Two are still standing. The number of Republican presidential candidates has been narrowed down from 15 or so to just two, Donald Trump and Nikki Haley.
It’s a reality of current political life that in a nation of 50 states and more than 300 million people, two small states like Iowa and New Hampshire can play such a commanding role in determining the nominee of a major political party. Not only do they have small populations, but their demographics are atypical of so much of the rest of the country. They have no large cities, very few minorities and minimal union membership.
As for the Democrats, President Biden was and is their only candidate, guaranteeing his renomination and creating the probability of another general election campaign between two candidates, Biden and Trump, who are viewed unfavorably by a significant majority of the American people.
The remaining question is whether Haley has any viable path to victory and, if not, how long she will remain in the race. Supporters of Trump, of course, are calling for Haley to end her candidacy so that all energy and funding can be directed toward the general election against Biden.
Let me acknowledge up front that I am biased toward Haley. During her time as ambassador to the United Nations, I had the chance to meet with her and to observe the outstanding job she did fighting for and defending America’s interests from attacks in that dysfunctional, anti-American international body. Her forceful, articulate encounters with ambassadors from Russia and anti-Israel, third-world dictatorships rank alongside those of Ambassador Jeanne Kirkpatrick during the Reagan years.
I always found Haley to be cordial and agreeable as well as knowledgeable and dedicated. Members of her security detail would tell me how thoughtful she was, with no arrogance or condescension. And as a practicing politician for many years, I truly admire how she has bested all the other Trump challengers in what is such a grueling marathon. Running for Congress in a single district for a few months is exhausting enough. Doing that nationwide for more than a year as a decided underdog, defying the odds while fighting off slings and arrows from Trump, is in another league altogether.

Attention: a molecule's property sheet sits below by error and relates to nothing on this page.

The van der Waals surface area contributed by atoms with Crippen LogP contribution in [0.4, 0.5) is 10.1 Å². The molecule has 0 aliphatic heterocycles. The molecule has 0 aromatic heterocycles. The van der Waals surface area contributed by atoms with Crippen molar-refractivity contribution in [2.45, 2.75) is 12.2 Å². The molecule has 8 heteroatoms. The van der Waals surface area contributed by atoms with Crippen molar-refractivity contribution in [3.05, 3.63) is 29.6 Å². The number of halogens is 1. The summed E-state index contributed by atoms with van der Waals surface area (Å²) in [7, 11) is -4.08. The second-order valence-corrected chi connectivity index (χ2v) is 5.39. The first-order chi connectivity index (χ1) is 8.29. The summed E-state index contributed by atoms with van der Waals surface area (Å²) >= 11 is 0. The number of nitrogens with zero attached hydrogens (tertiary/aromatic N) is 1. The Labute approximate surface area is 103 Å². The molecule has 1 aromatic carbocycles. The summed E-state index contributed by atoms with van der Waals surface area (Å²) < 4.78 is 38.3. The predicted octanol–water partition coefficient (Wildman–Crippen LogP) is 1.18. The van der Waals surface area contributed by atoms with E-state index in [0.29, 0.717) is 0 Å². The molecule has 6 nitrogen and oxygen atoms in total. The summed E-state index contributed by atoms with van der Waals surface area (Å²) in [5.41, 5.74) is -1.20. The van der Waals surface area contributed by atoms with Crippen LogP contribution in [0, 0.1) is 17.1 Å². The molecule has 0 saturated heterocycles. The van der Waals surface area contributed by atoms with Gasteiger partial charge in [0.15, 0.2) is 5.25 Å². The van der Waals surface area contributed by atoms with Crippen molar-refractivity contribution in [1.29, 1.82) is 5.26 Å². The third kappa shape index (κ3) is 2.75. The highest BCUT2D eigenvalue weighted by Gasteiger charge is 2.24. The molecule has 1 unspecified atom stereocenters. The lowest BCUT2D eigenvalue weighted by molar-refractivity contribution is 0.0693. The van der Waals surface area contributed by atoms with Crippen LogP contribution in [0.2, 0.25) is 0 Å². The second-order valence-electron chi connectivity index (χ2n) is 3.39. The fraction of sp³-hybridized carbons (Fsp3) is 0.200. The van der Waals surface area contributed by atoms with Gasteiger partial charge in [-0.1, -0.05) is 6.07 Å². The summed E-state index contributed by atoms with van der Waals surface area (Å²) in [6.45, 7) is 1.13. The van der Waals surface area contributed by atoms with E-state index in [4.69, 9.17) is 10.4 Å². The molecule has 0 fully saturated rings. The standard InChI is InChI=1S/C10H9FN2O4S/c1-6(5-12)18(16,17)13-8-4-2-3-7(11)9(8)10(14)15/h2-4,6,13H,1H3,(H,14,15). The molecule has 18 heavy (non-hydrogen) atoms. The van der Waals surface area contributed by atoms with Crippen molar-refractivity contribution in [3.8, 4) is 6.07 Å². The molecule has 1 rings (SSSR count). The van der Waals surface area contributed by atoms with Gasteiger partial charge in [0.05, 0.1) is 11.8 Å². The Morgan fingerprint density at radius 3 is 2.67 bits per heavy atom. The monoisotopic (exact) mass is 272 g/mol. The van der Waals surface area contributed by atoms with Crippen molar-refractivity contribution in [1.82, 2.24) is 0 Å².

Having said all that, I don’t think Haley has a real chance of beating Trump to the nomination. The next major contest will be the South Carolina primary on Feb. 24. Though she was a successful governor of that state, polling shows her trailing Trump by as much as 30 points. After that, her only even remote hope would be the multiple state primaries on Super Tuesday, March 5. Adding to her woes is the reality that the more it appears Trump will be the certain nominee, the more her funding will dry up.
Still, I think Haley has the right to stay in at least for a while longer. Not only is it difficult for a candidate who has made it this far to give up her dream overnight, but Trump’s barrage of petty attacks on her in his speech after the New Hampshire primary would make her withdrawal from the race appear to be a surrender to his heavy-handed tactics. As for the Trump camp’s appeal for party unity and a concerted effort against Biden, Trump squandered that opportunity not just by attacking Haley, whose support he will need in November. He also missed his chance to lay out his case against Biden before a national audience.
My guess is that, sooner rather than later, Haley will realize that she has taken her campaign as far as it can go, and will withdraw. But she will do that at a time and in a manner of her choosing. And she will do it with class.
Peter King is a former congressman, and a former chair of the House Committee on Homeland Security. Comments? pking@ liherald.com.